Terry Manning

Police lies erode the public trust


Almost as tragic as the recent violence that befell an elementary school in Uvalde, Texas — almost — is the rush by some officials to play political games with the tragedy.

I am not talking about Democratic gubernatorial candidate Beto O’Rourke, who broke up a press conference held by Gov. Greg Abbott to ask him why he wasn’t doing anything to protect the state’s schoolchildren. Despite being called an SOB and escorted from the venue, O’Rourke was well within his rights as a Texas citizen to ask that question and any other related to the attack.

No, I’m talking about the press conference itself, a product of the spin machine that whirred into action immediately after the deaths 19 schoolchildren and two adults.

First the machine said the shooter forced his way past a school resource officer after the officer encountered him outside bearing assault-type rifles. Later came word no school officer had actually confronted him.

Then we heard the Uvalde Police Department swarmed the school in an effort to bring a stop to the shooter’s rampage. Later came word — and video evidence — of law enforcement officials milling around outside while the shooter barricaded himself with his victims. Some officers — including off-duty — moved to rescue their own children from inside the school but failed to take on the shooter.

Border Patrol and Immigration and Customs Enforcement (ICE) agents arrived at the scene ready to intervene, but the New York Times reported Uvalde police held them off from entering the school. Some of the federal agents wondered why Uvalde’s own SWAT team had not responded to the assault.

Probably because some Unvalde police officers too were busy shouting down concerned parents and bystanders who gathered outside the school and screamed at the officers to do something. One woman was placed in handcuffs for interfering with an active investigation, the Wall Street Journal reported. Monica Manchaca of the Austin American-Statesman tweeted that the woman, once freed, jumped a fence and retrieved her children from inside the school building.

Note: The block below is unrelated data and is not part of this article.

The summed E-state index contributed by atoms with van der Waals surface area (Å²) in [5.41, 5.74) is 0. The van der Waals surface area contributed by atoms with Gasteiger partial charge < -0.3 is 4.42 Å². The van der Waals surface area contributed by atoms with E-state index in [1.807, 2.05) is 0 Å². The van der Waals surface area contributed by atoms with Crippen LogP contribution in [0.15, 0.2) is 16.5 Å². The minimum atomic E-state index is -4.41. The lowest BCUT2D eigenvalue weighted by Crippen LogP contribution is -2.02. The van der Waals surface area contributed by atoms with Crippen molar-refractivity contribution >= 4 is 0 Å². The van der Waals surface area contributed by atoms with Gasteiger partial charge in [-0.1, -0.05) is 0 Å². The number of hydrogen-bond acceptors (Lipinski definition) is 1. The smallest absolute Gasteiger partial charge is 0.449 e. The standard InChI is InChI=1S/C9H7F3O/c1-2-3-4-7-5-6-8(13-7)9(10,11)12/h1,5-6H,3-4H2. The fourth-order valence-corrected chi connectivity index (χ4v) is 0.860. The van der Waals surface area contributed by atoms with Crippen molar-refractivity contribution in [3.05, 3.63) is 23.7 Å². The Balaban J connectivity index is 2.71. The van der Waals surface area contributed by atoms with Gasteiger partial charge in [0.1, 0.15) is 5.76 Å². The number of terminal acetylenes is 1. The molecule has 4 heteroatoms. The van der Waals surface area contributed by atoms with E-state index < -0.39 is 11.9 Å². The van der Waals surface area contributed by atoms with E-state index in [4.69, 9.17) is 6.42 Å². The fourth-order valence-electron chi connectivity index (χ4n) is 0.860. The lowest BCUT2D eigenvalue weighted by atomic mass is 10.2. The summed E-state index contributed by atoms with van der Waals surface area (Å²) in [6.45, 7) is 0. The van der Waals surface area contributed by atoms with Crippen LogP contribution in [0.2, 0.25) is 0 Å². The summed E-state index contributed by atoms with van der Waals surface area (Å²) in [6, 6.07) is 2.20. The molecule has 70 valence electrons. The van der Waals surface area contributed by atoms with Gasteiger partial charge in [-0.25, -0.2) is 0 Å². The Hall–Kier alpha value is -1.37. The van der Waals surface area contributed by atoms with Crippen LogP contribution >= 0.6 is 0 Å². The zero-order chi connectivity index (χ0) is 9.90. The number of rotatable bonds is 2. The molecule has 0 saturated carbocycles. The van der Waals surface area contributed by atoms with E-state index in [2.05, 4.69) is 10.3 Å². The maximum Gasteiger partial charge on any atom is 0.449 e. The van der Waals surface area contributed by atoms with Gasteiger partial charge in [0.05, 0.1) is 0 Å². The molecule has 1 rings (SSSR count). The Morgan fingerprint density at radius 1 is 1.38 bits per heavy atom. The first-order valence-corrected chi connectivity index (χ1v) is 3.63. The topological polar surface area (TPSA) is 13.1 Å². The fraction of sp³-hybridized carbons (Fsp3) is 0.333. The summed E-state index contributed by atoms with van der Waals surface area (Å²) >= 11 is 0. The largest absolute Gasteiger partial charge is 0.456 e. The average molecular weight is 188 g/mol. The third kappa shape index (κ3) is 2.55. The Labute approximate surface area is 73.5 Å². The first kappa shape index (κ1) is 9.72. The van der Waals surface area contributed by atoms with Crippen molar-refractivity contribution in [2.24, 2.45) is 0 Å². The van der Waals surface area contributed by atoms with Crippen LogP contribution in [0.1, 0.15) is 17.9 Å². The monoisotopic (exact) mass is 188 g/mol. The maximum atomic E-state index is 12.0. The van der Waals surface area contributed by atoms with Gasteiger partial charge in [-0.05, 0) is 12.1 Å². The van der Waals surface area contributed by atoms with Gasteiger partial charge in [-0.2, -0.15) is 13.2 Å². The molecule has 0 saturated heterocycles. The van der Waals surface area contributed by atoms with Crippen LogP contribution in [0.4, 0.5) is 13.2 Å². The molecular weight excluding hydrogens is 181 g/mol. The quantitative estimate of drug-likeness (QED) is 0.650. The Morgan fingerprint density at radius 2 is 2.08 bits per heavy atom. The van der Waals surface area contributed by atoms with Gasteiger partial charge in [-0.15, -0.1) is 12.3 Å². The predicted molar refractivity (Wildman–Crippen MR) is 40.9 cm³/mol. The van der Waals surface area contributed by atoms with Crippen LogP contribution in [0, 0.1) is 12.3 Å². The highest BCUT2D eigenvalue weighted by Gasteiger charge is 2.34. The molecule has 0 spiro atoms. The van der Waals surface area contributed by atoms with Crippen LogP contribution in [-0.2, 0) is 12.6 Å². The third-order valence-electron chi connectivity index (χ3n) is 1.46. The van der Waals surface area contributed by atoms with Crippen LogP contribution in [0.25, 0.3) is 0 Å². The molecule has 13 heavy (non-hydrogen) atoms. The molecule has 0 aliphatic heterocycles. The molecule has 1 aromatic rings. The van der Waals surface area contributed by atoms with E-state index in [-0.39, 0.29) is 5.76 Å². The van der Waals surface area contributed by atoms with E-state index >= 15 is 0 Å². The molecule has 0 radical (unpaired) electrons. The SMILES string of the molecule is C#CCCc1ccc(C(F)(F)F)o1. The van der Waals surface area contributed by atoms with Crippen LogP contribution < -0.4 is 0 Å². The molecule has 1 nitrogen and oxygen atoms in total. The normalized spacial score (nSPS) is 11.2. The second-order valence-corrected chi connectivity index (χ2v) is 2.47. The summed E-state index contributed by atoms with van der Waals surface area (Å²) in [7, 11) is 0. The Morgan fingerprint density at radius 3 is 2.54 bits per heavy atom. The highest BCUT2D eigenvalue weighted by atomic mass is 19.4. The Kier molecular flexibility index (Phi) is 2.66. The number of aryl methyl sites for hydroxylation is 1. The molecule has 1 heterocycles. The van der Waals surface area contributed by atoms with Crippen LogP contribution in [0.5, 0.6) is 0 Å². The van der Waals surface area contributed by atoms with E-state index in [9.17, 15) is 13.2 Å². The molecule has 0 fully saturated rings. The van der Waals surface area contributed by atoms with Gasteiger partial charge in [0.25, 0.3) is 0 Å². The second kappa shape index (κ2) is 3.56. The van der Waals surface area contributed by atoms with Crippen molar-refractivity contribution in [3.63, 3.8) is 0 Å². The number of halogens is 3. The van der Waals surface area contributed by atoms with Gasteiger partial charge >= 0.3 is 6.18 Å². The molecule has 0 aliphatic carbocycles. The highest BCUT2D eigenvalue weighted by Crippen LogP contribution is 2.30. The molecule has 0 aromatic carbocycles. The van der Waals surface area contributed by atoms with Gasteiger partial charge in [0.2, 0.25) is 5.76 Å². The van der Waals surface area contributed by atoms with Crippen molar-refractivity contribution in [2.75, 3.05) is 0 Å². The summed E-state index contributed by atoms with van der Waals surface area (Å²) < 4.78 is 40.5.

Days of conflicting reports were summed upon by The Texas Tribune’s James Barragan, who wrote on Twitter, “It is now clear that in an effort to lionize the law enforcement response after a shooting that killed 23 people, state leaders gave incredibly inaccurate information to the public about the shooting’s timeline.”

And that’s the part that really gets to me.

As much as I want to be upset with the police who got their own children out while leaving others inside, I can’t say with 100 percent certainty that I wouldn’t have done the same thing or at least considered it, if I had a child in danger.

And I can’t judge the self-preservation instincts of Uvalde police officers who fell back after one of the first few who tried to intervene was wounded when the gunman fired through the doors he’d hidden behind. The Washington Post quoted Fox News meteorologist Janice Dean’s disapproving tweet: “It’s like a fireman not going into a building because they might get burned.”

But I understand not wanting to get burned. I don’t want to get shot, either, and I imagine you don’t want to get shot. Those are human instincts; it is difficult to train our way past.

The problem is we have created a mythology in this country about the people who wear the uniform, who police our cities, towns and principalities. That mythology drives a lot of spending — which grew nationwide from $44 billion in 1977 to $123 billion in 2019, according to the U.S. Census — and its zealots exploit that mythology.

This segment of our society cheers its demigods (“Blue Lives Matter!”), showing allegiance through stickers in car windows and porch-light parades. And then they ask police to show their gratitude by being on-demand, pistol-packing preservers of the status quo, enforcing segregated suburbs and protecting property over people’s rights.

Or by agreeing to stand as silent props while politicians try to look powerful to their constituents.

The men and women of law enforcement often are heroes, but that status isn’t conveyed upon them by the uniforms they wear or the weapons on their hips. It comes when they do all that they do while accepting the same level of accountability they visit upon others.

If they can’t meet that standard, they need to find another job.

Terry E. Manning lives and works in Savannah, Ga. He is a Clemson graduate and worked for 20 years as a journalist. He can be reached at teemanning@gmail.com.

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